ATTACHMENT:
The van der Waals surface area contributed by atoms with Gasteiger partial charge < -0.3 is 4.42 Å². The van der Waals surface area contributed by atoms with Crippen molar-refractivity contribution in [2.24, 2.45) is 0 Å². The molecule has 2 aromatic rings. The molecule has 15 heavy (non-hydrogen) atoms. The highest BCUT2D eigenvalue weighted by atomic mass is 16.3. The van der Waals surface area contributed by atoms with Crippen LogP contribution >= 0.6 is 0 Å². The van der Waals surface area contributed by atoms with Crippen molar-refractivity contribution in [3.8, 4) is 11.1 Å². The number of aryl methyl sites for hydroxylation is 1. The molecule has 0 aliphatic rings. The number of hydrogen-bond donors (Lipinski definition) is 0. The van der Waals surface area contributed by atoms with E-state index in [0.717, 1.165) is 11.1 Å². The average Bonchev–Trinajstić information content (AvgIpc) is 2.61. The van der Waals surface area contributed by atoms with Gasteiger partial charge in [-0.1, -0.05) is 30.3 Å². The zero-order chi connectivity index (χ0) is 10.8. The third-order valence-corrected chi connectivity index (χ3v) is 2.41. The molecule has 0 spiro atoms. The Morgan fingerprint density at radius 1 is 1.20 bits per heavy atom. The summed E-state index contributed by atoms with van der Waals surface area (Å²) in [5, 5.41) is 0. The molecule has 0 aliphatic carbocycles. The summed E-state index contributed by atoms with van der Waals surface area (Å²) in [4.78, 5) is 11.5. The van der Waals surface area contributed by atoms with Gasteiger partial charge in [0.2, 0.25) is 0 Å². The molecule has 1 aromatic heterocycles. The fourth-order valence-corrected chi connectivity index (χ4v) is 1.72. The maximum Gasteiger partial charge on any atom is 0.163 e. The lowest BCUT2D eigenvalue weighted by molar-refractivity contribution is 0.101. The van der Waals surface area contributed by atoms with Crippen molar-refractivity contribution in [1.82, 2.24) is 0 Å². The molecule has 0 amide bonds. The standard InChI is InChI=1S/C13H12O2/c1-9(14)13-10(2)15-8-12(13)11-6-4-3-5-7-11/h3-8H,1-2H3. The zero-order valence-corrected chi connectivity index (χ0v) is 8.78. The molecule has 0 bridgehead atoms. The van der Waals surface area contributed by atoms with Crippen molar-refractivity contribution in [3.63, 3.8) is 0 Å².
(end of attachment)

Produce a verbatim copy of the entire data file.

The van der Waals surface area contributed by atoms with Gasteiger partial charge < -0.3 is 4.42 Å². The van der Waals surface area contributed by atoms with Crippen molar-refractivity contribution in [2.24, 2.45) is 0 Å². The molecule has 2 aromatic rings. The molecule has 15 heavy (non-hydrogen) atoms. The highest BCUT2D eigenvalue weighted by atomic mass is 16.3. The van der Waals surface area contributed by atoms with Crippen LogP contribution >= 0.6 is 0 Å². The van der Waals surface area contributed by atoms with Crippen molar-refractivity contribution in [3.8, 4) is 11.1 Å². The number of aryl methyl sites for hydroxylation is 1. The molecule has 0 aliphatic rings. The number of hydrogen-bond donors (Lipinski definition) is 0. The van der Waals surface area contributed by atoms with E-state index in [0.717, 1.165) is 11.1 Å². The average Bonchev–Trinajstić information content (AvgIpc) is 2.61. The van der Waals surface area contributed by atoms with Gasteiger partial charge in [-0.1, -0.05) is 30.3 Å². The zero-order chi connectivity index (χ0) is 10.8. The third-order valence-corrected chi connectivity index (χ3v) is 2.41. The molecule has 0 spiro atoms. The Morgan fingerprint density at radius 1 is 1.20 bits per heavy atom. The summed E-state index contributed by atoms with van der Waals surface area (Å²) in [5, 5.41) is 0. The molecule has 0 aliphatic carbocycles. The summed E-state index contributed by atoms with van der Waals surface area (Å²) in [4.78, 5) is 11.5. The van der Waals surface area contributed by atoms with Gasteiger partial charge in [0.2, 0.25) is 0 Å². The molecule has 1 aromatic heterocycles. The fourth-order valence-corrected chi connectivity index (χ4v) is 1.72. The maximum Gasteiger partial charge on any atom is 0.163 e. The lowest BCUT2D eigenvalue weighted by molar-refractivity contribution is 0.101. The van der Waals surface area contributed by atoms with Crippen molar-refractivity contribution in [1.82, 2.24) is 0 Å². The molecule has 0 amide bonds. The standard InChI is InChI=1S/C13H12O2/c1-9(14)13-10(2)15-8-12(13)11-6-4-3-5-7-11/h3-8H,1-2H3. The zero-order valence-corrected chi connectivity index (χ0v) is 8.78. The molecule has 0 bridgehead atoms. The van der Waals surface area contributed by atoms with Crippen molar-refractivity contribution in [3.63, 3.8) is 0 Å².